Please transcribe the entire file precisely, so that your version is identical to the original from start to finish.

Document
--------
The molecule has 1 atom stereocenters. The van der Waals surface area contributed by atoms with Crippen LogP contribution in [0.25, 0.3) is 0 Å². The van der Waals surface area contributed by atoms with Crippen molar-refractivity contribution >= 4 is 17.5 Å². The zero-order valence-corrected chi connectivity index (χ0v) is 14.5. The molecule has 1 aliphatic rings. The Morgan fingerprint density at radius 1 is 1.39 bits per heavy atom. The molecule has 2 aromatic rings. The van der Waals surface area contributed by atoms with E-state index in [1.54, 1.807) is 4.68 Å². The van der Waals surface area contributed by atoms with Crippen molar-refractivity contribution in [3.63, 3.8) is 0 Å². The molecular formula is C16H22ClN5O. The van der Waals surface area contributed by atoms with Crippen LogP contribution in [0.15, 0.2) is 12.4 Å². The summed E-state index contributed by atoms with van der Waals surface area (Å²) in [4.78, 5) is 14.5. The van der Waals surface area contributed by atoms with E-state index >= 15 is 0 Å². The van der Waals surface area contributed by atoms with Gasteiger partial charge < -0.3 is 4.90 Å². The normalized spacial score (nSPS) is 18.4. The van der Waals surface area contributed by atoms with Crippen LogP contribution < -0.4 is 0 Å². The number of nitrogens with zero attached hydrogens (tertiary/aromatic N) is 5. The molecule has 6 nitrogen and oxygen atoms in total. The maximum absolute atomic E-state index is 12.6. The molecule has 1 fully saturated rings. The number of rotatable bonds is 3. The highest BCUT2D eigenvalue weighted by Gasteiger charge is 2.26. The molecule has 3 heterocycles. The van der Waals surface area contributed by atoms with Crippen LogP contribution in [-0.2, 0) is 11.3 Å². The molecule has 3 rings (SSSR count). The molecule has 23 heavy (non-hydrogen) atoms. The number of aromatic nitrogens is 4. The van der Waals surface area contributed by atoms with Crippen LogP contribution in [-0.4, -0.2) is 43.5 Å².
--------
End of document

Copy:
The molecule has 1 atom stereocenters. The van der Waals surface area contributed by atoms with Crippen LogP contribution in [0.25, 0.3) is 0 Å². The van der Waals surface area contributed by atoms with Crippen molar-refractivity contribution >= 4 is 17.5 Å². The zero-order valence-corrected chi connectivity index (χ0v) is 14.5. The molecule has 1 aliphatic rings. The Morgan fingerprint density at radius 1 is 1.39 bits per heavy atom. The molecule has 2 aromatic rings. The van der Waals surface area contributed by atoms with E-state index in [1.54, 1.807) is 4.68 Å². The van der Waals surface area contributed by atoms with Crippen molar-refractivity contribution in [3.63, 3.8) is 0 Å². The molecular formula is C16H22ClN5O. The van der Waals surface area contributed by atoms with Crippen LogP contribution in [0.15, 0.2) is 12.4 Å². The summed E-state index contributed by atoms with van der Waals surface area (Å²) in [4.78, 5) is 14.5. The van der Waals surface area contributed by atoms with E-state index >= 15 is 0 Å². The van der Waals surface area contributed by atoms with Gasteiger partial charge < -0.3 is 4.90 Å². The normalized spacial score (nSPS) is 18.4. The van der Waals surface area contributed by atoms with Crippen LogP contribution < -0.4 is 0 Å². The number of nitrogens with zero attached hydrogens (tertiary/aromatic N) is 5. The molecule has 6 nitrogen and oxygen atoms in total. The maximum absolute atomic E-state index is 12.6. The molecule has 1 fully saturated rings. The number of rotatable bonds is 3. The highest BCUT2D eigenvalue weighted by Gasteiger charge is 2.26. The molecule has 3 heterocycles. The van der Waals surface area contributed by atoms with Crippen LogP contribution in [-0.2, 0) is 11.3 Å². The molecule has 3 rings (SSSR count). The molecule has 23 heavy (non-hydrogen) atoms. The number of aromatic nitrogens is 4. The van der Waals surface area contributed by atoms with Crippen LogP contribution in [-0.4, -0.2) is 43.5 Å².